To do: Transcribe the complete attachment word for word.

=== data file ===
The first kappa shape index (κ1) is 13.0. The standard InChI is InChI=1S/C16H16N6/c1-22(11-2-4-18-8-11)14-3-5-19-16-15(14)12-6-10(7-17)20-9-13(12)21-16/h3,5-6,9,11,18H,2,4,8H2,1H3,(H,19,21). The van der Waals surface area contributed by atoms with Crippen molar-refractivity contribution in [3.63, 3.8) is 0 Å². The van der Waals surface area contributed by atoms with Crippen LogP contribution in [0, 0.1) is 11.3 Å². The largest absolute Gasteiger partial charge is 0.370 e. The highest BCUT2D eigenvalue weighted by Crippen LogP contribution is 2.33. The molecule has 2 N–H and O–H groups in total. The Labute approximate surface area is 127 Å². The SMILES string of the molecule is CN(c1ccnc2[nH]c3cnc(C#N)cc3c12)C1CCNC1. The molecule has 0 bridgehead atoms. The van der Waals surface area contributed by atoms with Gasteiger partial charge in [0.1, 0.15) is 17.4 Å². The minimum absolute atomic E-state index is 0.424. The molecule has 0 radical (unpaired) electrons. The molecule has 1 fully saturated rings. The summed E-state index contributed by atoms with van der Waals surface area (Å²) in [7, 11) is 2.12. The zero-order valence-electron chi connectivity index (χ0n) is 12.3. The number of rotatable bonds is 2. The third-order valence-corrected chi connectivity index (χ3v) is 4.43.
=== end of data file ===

The first kappa shape index (κ1) is 13.0. The standard InChI is InChI=1S/C16H16N6/c1-22(11-2-4-18-8-11)14-3-5-19-16-15(14)12-6-10(7-17)20-9-13(12)21-16/h3,5-6,9,11,18H,2,4,8H2,1H3,(H,19,21). The van der Waals surface area contributed by atoms with Crippen molar-refractivity contribution in [3.63, 3.8) is 0 Å². The van der Waals surface area contributed by atoms with Crippen LogP contribution in [0, 0.1) is 11.3 Å². The largest absolute Gasteiger partial charge is 0.370 e. The highest BCUT2D eigenvalue weighted by Crippen LogP contribution is 2.33. The molecule has 2 N–H and O–H groups in total. The Labute approximate surface area is 127 Å². The SMILES string of the molecule is CN(c1ccnc2[nH]c3cnc(C#N)cc3c12)C1CCNC1. The molecule has 0 bridgehead atoms. The van der Waals surface area contributed by atoms with Gasteiger partial charge in [0.1, 0.15) is 17.4 Å². The minimum absolute atomic E-state index is 0.424. The molecule has 0 radical (unpaired) electrons. The molecule has 1 fully saturated rings. The summed E-state index contributed by atoms with van der Waals surface area (Å²) in [7, 11) is 2.12. The zero-order valence-electron chi connectivity index (χ0n) is 12.3. The number of rotatable bonds is 2. The third-order valence-corrected chi connectivity index (χ3v) is 4.43.